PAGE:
December 31, 2015 8:46 am
Updated: December 31, 2015 9:24 am

Alberta’s top weather headlines of 2015

WATCH ABOVE: Alberta had it's share of memorable weather over the past 12 months. Margeaux Morin has the top weather headlines for Alberta in 2015.


EDMONTON – It’s the season of reflection, and when we think about the weather that was, we think of some pretty spectacular moments.

In consultation with Global News meteorologists, and prominent Alberta storm chasers – here are the top weather headlines of 2015.

#3 – Severe summer storms

The footage was incredible, thanks to our viewers and storm chasers like Nevin deMilliano. One of his favourite videos of the year was of a land spout near Foremost, AB. “Some farm kid had a spectacular video of that one out of the back of his truck,” deMilliano explained, “so that was really cool to see.”

Cool, or maybe terrifying. You be the judge:

The severe summer storms, especially near Calgary, delivered big time. “Just seeing these rotating thunderstorms come off the foothills, they really spin up,” deMilliano continued.

“You can really see the motion in them.”

The destruction was easy to see as well. Almost $475 million dollars in insurable losses were caused by catastrophic storms alone this year. Smaller severe storms also caused hail and water damage that’s not included in that number.

The severe weather season also took many forecasters by surprise.

“The [storms] that produced tornadoes were some of the ones we weren’t expecting them to,” noted deMilliano.

His fellow storm chaser, Chris Ratzlaff agreed. He said that the day a funnel cloud loomed over parts of Calgary, “a million people had a better view of that than probably did a lot of the storm chasers, because we just weren’t out there.”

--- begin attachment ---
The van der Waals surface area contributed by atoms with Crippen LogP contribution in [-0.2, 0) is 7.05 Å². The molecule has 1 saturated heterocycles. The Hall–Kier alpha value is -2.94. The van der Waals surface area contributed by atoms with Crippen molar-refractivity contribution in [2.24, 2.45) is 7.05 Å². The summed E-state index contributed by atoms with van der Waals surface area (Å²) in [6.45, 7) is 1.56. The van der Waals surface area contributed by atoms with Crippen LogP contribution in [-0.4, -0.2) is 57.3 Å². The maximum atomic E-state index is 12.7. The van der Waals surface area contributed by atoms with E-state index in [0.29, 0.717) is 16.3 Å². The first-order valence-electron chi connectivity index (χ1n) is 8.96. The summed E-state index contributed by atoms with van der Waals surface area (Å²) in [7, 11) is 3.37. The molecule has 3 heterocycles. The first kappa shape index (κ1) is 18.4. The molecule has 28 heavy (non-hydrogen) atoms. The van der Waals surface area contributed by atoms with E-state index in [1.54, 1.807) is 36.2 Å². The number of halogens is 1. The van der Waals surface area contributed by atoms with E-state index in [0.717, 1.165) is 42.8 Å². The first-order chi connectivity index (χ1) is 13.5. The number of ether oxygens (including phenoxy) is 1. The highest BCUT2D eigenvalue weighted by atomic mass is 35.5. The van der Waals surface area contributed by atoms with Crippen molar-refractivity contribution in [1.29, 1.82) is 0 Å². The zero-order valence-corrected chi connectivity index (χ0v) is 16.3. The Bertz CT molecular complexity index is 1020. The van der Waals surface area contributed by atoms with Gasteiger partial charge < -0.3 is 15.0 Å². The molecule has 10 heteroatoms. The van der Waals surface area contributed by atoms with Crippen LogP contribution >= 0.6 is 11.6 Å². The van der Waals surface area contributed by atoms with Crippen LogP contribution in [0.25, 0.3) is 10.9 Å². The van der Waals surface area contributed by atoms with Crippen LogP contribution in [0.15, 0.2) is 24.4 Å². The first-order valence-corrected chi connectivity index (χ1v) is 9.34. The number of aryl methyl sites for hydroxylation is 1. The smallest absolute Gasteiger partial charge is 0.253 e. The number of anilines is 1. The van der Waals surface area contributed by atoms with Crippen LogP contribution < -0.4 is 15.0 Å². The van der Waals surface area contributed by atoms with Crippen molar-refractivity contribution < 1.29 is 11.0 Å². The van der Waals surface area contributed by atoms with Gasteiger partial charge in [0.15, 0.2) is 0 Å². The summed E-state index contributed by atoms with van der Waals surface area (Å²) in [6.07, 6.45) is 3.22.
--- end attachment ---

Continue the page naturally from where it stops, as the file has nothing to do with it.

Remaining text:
#2 – Solar storms result in magnificent northern lights

From terrifying, to fascinating – the Alberta skies take the number two spot on our list as well.

When he’s not chasing summer storms, Ratzlaff likes to chase solar storms – the driver behind the phenomena of Aurora Borealis. “We’re on the back side of the solar maximum and that produces a lot of coronal holes [on the sun],” Ratzlaff explained.

“This gives us a good opportunity to get some really really nice northern lights.”

To call them nice would be a pretty big understatement. Regular shows of spectacular lights dancing across the Alberta sky dazzled locals and garnered international attention.

Ratzlaff said that “a great northern lights event has a lot of colour like purples and reds in the sky” and that we had a lot of that this year.

#1 – The little boy better known as “El Nino”

Spanish for “little boy”, the “super” El Nino of 2015 brought about several prominent weather headlines.

Warm and dry conditions were especially prominent throughout central Alberta, where local areas saw one in fifty year drought conditions.

“There wasn’t a lot of moisture through central Alberta which hindered a lot of the growing season,” explained Jesse Beyer, Global Edmonton’s chief meteorologist.

Poor growing conditions resulted in agricultural states of emergency to be declared across several Alberta counties. Farmers have collected over $400 million in agricultural insurance pay outs from the season so far.

The drought caused trouble for provincial wild fire officials too. This year in Alberta, there was a 25% spike in wildfires compared to the 5-year average. Fires from Western Canada, and the North West US resulted in a smoky haze that covered large parts of the province for weeks on end.

“You had a lot of days with air quality health indexes in the high range,” Beyer said.

“That led to a lot of problems for people with cardiovascular ailments.”

Beyer also said that he thinks the effects of the El Nino will continue to dominate the weather headlines going into 2016.

“We did have a little bit of moisture from last year going into this year’s growing season, but that will not be the case for this upcoming year,” Beyer continued.

“With that deficit already heading into one of the driest times of the year, in January, February and March, the growing season for next year is already going to start with dry soil growing conditions.”



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